The multi-piece sculptures feature workbenches, complex machinery, crystals, and telescopes which peer from the top of the converted pots. These miniature workshops will be exhibited in the group show Bad Ass Miniatures: … Causing a Little Trouble at D. Thomas Fine Miniatures in Yonkers, New York from May 5 through July 22. You can view more of the Los Angeles-based artist’s ceramic works and tiny houseplant homes on his Instagram and Big Cartel.
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The small fishing village of Houtouwan on the Chinese island of Shengshan has been abandoned since the 1990’s. Due to increased competition with nearby Shanghai and a depleted fishing supply, residents were forced to find work in other towns, leaving their own coastal village to the whim of Mother Nature.
Today the ghost town is only visited by tourists curious to see the vine-wrapped homes and other buildings swallowed by untamed greenery. Shanghai-based photographer and videographer Joe Nafis visited the area last year with fellow photographer Dave Tacon. It took them nearly 36 hours to reach the village due to lack of ferries or connection with other towns in the area. Once in town, Nafis explored the area on foot, as well as from above with his drone.
“Using the drone to explore the village first was a good idea as the paths were not well maintained and overgrown,” Nafis tells Colossal. “Some of the buildings were in tatters, while others looked like they were going through a remodel. It was all very strange. On the Sunday there were a few tourists, about ten to fifteen, and then on Monday we were the only people in the village other than the three to four that still lived there.”
You can view drone footage from the photographer’s visit to the overgrown village in the video below. He recently released an aerial time lapse video focusing on Shanghai’s urban development over the last seven years on his website, and more video-based projects by Nafis can be found on his Instagram and Vimeo. (via This Isn’t Happiness)
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Philodendron Xanad is a repeating site-specific installation by Belgium-based artist Ruben Bellinkx that physically imbeds a common houseplant into the walls of galleries and homes. The plant calmly rests on one side of the wall as several of its leaves reach through layers of dry wall and wooden beams to grow on the other side.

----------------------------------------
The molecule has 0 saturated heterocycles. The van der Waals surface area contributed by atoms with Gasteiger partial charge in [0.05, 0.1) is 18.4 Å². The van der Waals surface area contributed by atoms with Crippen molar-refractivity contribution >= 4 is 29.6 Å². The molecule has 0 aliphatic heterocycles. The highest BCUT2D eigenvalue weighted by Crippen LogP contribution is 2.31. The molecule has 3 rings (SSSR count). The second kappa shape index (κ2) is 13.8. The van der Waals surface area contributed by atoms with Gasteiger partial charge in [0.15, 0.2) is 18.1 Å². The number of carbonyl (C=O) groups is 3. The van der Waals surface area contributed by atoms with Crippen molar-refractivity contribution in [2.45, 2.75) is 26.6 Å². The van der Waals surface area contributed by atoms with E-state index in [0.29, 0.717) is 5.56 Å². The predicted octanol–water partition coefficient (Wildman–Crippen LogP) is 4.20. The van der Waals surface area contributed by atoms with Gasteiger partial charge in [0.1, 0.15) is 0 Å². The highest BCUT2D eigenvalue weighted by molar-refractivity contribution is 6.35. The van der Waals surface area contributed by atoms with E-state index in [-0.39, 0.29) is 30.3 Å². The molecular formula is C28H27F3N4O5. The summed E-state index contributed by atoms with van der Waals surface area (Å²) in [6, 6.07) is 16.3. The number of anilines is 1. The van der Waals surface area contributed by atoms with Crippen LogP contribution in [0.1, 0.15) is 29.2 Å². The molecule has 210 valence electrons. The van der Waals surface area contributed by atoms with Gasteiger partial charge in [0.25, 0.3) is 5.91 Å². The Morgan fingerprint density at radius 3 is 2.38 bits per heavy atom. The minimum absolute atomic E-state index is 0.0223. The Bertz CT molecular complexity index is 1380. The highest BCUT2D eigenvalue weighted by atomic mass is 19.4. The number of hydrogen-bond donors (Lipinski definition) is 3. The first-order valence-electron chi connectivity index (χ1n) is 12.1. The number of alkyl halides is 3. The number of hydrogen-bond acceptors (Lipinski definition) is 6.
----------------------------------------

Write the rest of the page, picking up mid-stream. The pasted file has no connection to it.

“The plant literally grows through the wall,” Bellinkx told Colossal. “I make a hole in the wall and place the plant so that there are enough leaves on the other side. Then I close everything with wooden panels. When there is enough light on the other side, the place grows further and lasts for a maximum of four months.”
The artist is a guest professors at KASK, the University College in Ghent, Belgium in the department of Fine Arts (Drawing), and lives in Brussels. His work is currently included in the group exhibition The Raft. Art is (not) Lonely, curated by Jan Fabre and Joanna De Vos at Mu.ZEE in Ostend, Belgium through April 15. You can view documentation of the installation process for Philodendron Xanad below, and see more of Bellinkx’s temporary installations and photography on his website.
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A Project Aims to Create the World’s Largest Hanging Garden Since Babylon Within the Branches of a 114-Foot Tree
The French masterminds of mechanical delight, Les Machines de L’ile, have an ambitious new project underway. L’Arbre aux Hérons (The Heron’s Tree) is set to be the largest hanging garden built since ancient Babylon, spanning over 160 feet in diameter and reaching 114 feet into the sky. Their Nantes-based team describes the historic muses behind the project:
Inspired by the worlds of Jules Verne and Leonardo Da Vinci, it is an unprecedented artistic project. After the Grand Elephant and the Machine Gallery in 2007, the Carousel of the Sea Worlds in 2012, the Herons’ Tree is the third phase of the Island’s Machines. Coming out of the minds of François Delaroziere and Pierre Orefice, it will be located along the banks of the Loire River, a few meters away from the house Jules Verne spent his teenage years in and where Jean-Jacques Audubon grew up and drew his first herons.
Les Machines de L’ile have been working on The Heron’s Tree since their inception in 2007, and in the spirit of democratic discovery, their team of skilled craftspeople have been sharing the prototypes with visitors to the Machine Gallery. The sketches and mock-ups for the project include a giant steel tree topped with two herons that each carry twenty passengers on circular flights. Half of the tree’s twenty-two branches can be traversed on foot by visitors, and all of the branches will support hanging terraces of plants and gardens to create a lush ecosystem. The tree itself will be set in an old granite quarry on the cliffs of Brittany.
The goal is to open The Heron’s Tree in 2022, and two thirds of the 35 million euro project cost is being covered by public funding. Les Machines de L’ile is seeking to fund the rest through crowdfunding: you can contribute via Kickstarter. You can also track the project’s progress on Facebook.
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Editor's Picks: Plants